Cubit (in Heb. אִמָּה, ammah', lit. mother, i.e. of the arm, the fore-arm; Greek πῆχυς, an ell) is a word derived immediately from the Latin cubitus, the lower arm. The length of the cubit has varied in different nations and at different times. Derived as the measure is from a part of the human body, and as the human stature has been of very dissimilar length, the cubit must of necessity have been various. The lower arm, moreover, may take in the entire length from the elbow to the tip of the third or longest finger, or it may be considered as extending from the elbow merely to the root of the hand at the wrist, omitting the whole length of the hand itself. If the definition of Celsus (8. 1) is taken, and the cubit is identified with ,the ulna, the under and longer of the two bones of which the arm consists, still a fixed and invariable measure is not gained. That the cubit among the Hebrews was derived as a measure from the human body is clear from De 3:11 — "after the cubit of a man" (אִמִּת אַישׁ, see Bottcher, Proben alttest. Schrift. p. 288). But it is difficult to determine whether this cubit was understood as extending to the first or the end of the third finger. As, however, the latter seems most natural, since men, when ignorant of anatomy, and seeking in their own frames standards of measure, were likely to take both the entire foot and the entire fore-arm, the probability is that the longer was the original cubit, namely, the length from the elbow to the extremity of the longest finger. The: Egyptian cubit, which it is likely the Hebrews would adopt, consisting of six hand- breadths, is found on the ruins of Memphis (Journal des Savans, 1822, Nov., Dec.; comp. Herod. 2:149). The Rabbins also (Mishna, Chelim, 17:9) assign six hand-breadths to the Mosaic cubit. By comparing Josephus (Ant. 3, 6,5) with Ex 25:10, it will, moreover, be found that the weight of his authority is in the same scale. According to him, a cubit is equal to two spans. Now a span is equal to three hand-breadths (Schmidt, Bibl. Mathemat. p. 117; Eisen-Schmidt, De Ponderibus, p. 110); a cubit, therefore, is equal to six hand-breadths, The hand-breadth is found as a measure in 1Ki 7:26; comp. Jer 3:21. In the latter passage the finger-breadth is another measure. The span also occurs Ex 28:16. So that, it appears, measures of length were, for the most part, borrowed by the Hebrews from members of the human body. Still no absolute and invariable standard presents itself. If the question, What is a hand or finger-breadth? be asked, the answer can be only an approximation to fact. If, however, the palm or hand-breadth be taken at 3 inches, then the cubit will amount to 21 inches. In addition to the common cubit, the Egyptians had a longer one of six palms four inches. The Hebrews also have been thought to have had a longer cubit, for in Eze 40:5, we read of a cubit which seems to be an ordinary "cubit and an handbreadth;" see also Eze 43:13, where it is expressly said, "the cubit is a cubit and an hand-breadth." The prophet has been supposed to refer here to the then current Babylonian cubit, a measure which it is thought the Jews borrowed during the period of their captivity. The Rabbins make a distinction between the common cubit of five hand-breadths and the sacred cubit of six hand-breadths-a distinction which is held to be insufficiently supported by De Wette (Archaologie, p. 178). Consult Lamy, De Tabernaculo, c. 8; Carpzov, Apparat. p. 676. — Kitto, s.v. An ancient Egyptian cubit now in the Royal Museum of Paris measures 20.484 inches. The Hebrew cubit, according to Bishop Cumberland and M. Pelletier, is twenty-one inches; and the Talmudists observe that the Hebrew cubit (meaning probably the longer or sacred measure) was larger by one quarter than the Roman, which would make it contain 21.843 inches. Many writers fix it at eighteen inches, confounding it with the Greek and Roman measure of a foot and a half. The most approved computation assigns each kind of Jewish cubits the same length as the corresponding Egyptian namely, 20.24 inches for the ordinary one, and 21.888 for the sacred, which is confirmed by the mean length of several ancient cubits marked on the Egyptian monuments (Wilkinson's Anc. Egyptians, 2d series, 1:30), by a comparison of the dimensions of the Pyramids with those given in ancient authorities (Vyse's Pyramids of Gizeh, 3, 104, 105), and which we shall find to correspond remarkably with the Talmudical statement of the circuit of the Temple. In a later edition of his Ancient Egyptians, however ("Popular Account," 2:258), Wilkinson makes the ordinary Egyptian cubit to have consisted of seven palms or twenty-eight digits, and gives nine exact computations of its length, varying from 20.4729 to 20.7484 inches, which yield an average of 20.6169 inches; and he states the cubit on the Nilometer at Elephantine, from actual measurement, to be 20.625 inches.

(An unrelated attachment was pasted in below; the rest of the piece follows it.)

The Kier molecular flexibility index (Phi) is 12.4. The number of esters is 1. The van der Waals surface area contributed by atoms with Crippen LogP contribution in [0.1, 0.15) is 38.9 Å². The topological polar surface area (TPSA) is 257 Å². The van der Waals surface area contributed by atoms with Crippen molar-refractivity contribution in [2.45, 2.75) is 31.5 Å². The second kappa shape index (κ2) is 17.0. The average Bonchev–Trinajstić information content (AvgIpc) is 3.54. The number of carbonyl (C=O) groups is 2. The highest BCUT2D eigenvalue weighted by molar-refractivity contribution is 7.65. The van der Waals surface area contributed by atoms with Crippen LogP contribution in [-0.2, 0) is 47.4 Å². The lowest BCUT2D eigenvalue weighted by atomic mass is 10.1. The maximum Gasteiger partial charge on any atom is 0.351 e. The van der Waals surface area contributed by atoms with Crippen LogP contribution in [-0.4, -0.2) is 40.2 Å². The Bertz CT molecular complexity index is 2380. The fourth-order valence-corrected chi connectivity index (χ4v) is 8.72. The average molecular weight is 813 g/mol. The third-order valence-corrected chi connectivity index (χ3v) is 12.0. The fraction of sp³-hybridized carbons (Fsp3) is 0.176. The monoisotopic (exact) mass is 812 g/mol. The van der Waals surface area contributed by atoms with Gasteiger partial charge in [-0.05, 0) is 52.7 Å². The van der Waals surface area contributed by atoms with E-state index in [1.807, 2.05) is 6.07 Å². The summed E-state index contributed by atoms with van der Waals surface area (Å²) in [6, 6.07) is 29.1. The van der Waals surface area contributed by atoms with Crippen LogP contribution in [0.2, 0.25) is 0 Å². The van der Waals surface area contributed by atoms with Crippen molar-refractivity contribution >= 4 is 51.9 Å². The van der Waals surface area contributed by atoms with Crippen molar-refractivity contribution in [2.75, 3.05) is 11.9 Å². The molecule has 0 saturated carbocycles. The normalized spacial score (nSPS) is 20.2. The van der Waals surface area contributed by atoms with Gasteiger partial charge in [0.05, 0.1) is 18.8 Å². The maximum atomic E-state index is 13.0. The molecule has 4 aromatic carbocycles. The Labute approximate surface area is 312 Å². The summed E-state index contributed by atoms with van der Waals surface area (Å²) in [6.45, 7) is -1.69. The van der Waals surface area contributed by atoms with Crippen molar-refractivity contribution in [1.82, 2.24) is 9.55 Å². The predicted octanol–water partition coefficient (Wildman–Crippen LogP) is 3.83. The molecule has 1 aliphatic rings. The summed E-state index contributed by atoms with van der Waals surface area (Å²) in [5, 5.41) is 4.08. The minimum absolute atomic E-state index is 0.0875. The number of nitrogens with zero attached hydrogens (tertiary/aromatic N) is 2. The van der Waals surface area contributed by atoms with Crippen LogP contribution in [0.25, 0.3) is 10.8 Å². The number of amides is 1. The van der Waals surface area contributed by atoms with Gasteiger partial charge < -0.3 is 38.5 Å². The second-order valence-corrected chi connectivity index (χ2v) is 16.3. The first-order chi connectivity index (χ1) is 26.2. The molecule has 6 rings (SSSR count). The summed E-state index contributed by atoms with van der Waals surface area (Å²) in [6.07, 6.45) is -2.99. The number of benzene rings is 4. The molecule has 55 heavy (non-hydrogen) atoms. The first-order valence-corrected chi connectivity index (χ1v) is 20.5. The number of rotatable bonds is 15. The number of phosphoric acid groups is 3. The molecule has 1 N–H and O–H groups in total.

This last is perhaps the most accurate dimension attainable for the standard cubit. (See Bockh, Metrol. Uitersuch. Berl. 1838, p. 12; Thenius, in the Stud. u. Krit. 1846, 1:770; 2:299; Lepsius, Die alt-dgyptische Elle, Berl. 1865.) SEE METROLOGY.
In Jg 3:16, the term translated "cubit" is in the original גֹּמֶר, go'med (literally, a cut), a rod or staff, as the measure of a cubit. In the New Testament our Lord characteristically employs the term cubit (Mt 27:6; Lu 12:25) for the enforcement of a moral and spiritual lesson. The term also occurs in Joh 21:8, and in Re 21:17; and in the Apocrypha (2 Maccabees 13:5). SEE MEASURE.